Listen to music from and about the Wirral, take a trip into Birkenhead’s past and maybe even find a new favourite artist with our playlists.

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Wirral Artists (click to listen on Spotify)

Find your new favourite artist with our collection of tracks from Wirral-based and Wirral-born musicians.

Wirral Connections (click to listen on Spotify)

A collection of tracks with interesting connections to the Wirral. Find out about them below.

OMD: Red Frame/White Light

In the early days of Orchestral Manoeuvres in the Dark, they used a red telephone box in Meols to book their gigs. ‘Red Frame/White Light’ was written as an ode to that phone box, and the phone number is even mentioned in the lyrics. The phone box has since been restored and decorated by John Petch (who designed the cover for the band’s album The Punishment of Luxury). You can visit it at the junction of Birkenhead Road and Greenwood Road.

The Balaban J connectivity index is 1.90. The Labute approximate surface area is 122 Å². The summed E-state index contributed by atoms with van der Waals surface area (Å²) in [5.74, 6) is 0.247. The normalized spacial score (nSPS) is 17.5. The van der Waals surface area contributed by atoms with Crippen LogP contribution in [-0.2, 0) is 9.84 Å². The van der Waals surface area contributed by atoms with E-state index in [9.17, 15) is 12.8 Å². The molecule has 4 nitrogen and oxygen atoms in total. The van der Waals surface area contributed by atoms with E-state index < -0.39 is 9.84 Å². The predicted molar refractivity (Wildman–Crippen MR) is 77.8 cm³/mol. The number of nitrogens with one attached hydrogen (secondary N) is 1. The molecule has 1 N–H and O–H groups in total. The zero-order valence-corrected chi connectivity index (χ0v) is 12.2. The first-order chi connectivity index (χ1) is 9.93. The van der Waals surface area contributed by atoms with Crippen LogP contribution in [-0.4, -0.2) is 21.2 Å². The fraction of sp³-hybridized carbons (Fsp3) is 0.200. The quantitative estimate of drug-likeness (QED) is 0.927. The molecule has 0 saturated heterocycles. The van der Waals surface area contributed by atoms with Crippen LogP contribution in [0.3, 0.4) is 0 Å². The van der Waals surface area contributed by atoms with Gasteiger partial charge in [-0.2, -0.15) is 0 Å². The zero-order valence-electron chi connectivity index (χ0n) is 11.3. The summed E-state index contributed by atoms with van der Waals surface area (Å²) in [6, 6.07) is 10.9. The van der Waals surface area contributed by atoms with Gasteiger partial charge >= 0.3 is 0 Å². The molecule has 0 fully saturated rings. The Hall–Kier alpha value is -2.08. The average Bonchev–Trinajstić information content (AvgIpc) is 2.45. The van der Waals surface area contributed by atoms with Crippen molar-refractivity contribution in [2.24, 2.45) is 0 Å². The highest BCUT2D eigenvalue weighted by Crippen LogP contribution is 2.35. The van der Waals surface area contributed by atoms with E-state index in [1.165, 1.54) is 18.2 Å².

Duffy: Rockferry

As many Wirral residents likely suspected when ‘Rockferry’ was released, this single does refer to Rock Ferry on the Wirral. The reason? Duffy’s grandmother lived there. Despite the ‘Rockferry’ sign, the station on the cover of the single and album is actually part of the Ffestiniog Railway in Porthmadog.

Elvis Costello: Little Palaces

Elvis Costello moved to the Wirral at the age of 16 and lived here for a few years before returning to London. His song ‘Little Palaces’ references the Moreton Cadbury factory and the brown trains of the company’s railway fleet.

Aphex Twin: On

Viewers of the video for this early Aphex Twin single would be forgiven for thinking it was shot in Cornwall. Aphex Twin famously grew up there, and many of his tracks reference the county. In fact, co-directors Jarvis Cocker and Martin Wallace shot the video at Hilbre Island, off the coast at West Kirby.

Beija Flo: Waiting for the Sun

Beija Flo is well-known in the local music scene, and a fixture at Future Yard. Regular appearances at the venue aren’t her only connection to the Wirral. She was the first act to play live at Birkenhead Central Library in 2018, and the video for single ‘Waiting for the Sun’ was shot in Birkenhead.